Why asking 'how much' is the wrong question to ask when it comes to aesthetics.

Fiona Clark

Should price be your guide when it comes to aesthetic treatments? Harley Street Emporium Editor, Fiona Clark, explains why “how much” the last question you should ask.

We’re constantly bombarded with images on social media of celebrities and ‘influencers’ having an seemingly endless flow of treatments from Botox to butt lifts. Unfortunately this gives the impression that these are simple procedures that carry no risk – but this is simply not the case.

Here at Harley Street Emporium I get a lot of phone calls from people wanting all sorts of treatments, and often the first question they ask is “how much?”

At first I answered with the the price if I knew it (all of the doctors on Harley Street Emporium are independent clinics so sometimes I have to check) or I said I’d find out. Now, I’m not quite so polite – especially if it’s for a procedure that could scar, blind, pass on a blood borne infection or cause death. So, now I say: “I’m not sure if that’s the right question to ask.”

“Over dramatic” – I hear you say – “No one dies from cosmetic procedures!”

Well, actually they do.

Two UK women who travelled abroad for Brazilian Butt Lift operations died last year.

Recently we’ve seen professional bodies such as the British Association of Aesthetic Plastic Surgeons (BAAPS) advise UK doctors to stop doing Brazilian Butt Lifts done with a fat transfer because the risk of death is too high. It’s estimated that 1 in 3000 people die from this procedure as the fat finds it’s way into the blood stream, ending up in the heart, lung or brain, which can lead to death.

Complications are common too. Infection, pain, scarring, disfigurement – and it’s often the NHS that ends up picking up the pieces with an estimated cost of £13000 per patient, according to the BBC. On top of that, there’s the psychological damage this can cause.

But “ok – butt lifts are surgery so of course they carry a higher risk”, you say.

True, but many procedures that are classed as non-invasive also have risks.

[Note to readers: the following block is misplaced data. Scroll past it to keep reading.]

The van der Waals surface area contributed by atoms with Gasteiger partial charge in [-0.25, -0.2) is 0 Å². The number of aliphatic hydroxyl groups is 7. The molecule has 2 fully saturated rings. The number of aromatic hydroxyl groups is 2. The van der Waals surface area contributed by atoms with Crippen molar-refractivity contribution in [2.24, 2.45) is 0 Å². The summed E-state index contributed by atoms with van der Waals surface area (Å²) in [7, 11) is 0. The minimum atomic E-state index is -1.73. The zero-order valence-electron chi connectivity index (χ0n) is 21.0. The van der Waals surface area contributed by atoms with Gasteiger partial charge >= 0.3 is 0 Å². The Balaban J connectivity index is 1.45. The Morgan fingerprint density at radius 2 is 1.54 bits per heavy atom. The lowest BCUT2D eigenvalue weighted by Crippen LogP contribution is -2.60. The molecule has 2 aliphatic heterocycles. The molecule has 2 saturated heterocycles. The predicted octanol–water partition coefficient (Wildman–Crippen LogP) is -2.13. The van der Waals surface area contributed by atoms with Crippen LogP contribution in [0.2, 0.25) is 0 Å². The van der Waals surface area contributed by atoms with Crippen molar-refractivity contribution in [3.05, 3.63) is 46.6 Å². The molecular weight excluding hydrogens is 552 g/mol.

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Let’s take laser treatments, for example. There is a risk of burns and scarring if the individual who is doing them isn’t properly trained or, depending on the type of laser they are using, not working under medical supervision, or they simply haven’t checked the settings before they start.

While many companies require what’s known as a ‘level 4’ beauty qualification before they’ll train someone on a laser machine,  some companies provide weekend courses for people with no qualifications at all. The same applies for fat freezing devices.

So, yes, you may be able to find cheap treatments – but is the equipment they’ve bought calibrated regularly and of good quality? Is it approved for use in the UK with either a CE or FDA approval or did they buy it cheaply on amazon?

And, does the operator really understand what the laser does and how it works on different skin types?

Price is not a good guide.

 

“I’ve had a cheaper quote than that”

And what about PRP treatments? I’ve had a number of people say: “oh, I’ve had a cheaper quote than that.” And yes, they may have, but there are various reasons why someone could be offering a treatment at below the usual prices.

The first is the type of equipment that are using to spin the blood and extract the plasma. There is a significant variation in price on centrifuge machines and the quality of plasma you get from them as a result. Some do multiple spins to ensure you get the most growth factors and stem cells in your PRP. Others will only do one spin so the concentration is lower – and that means poorer quality PRP.

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Secondly, are the machines they’ve bought safe from cross contamination of blood products – ie – is there a risk you could end up getting a blood borne disease like Hep C or HIV because there are traces of someone else’s blood mixed in with yours.  They should have disposable PRP kits for single use only and a latch-closed lid – preferable an inner lid as well.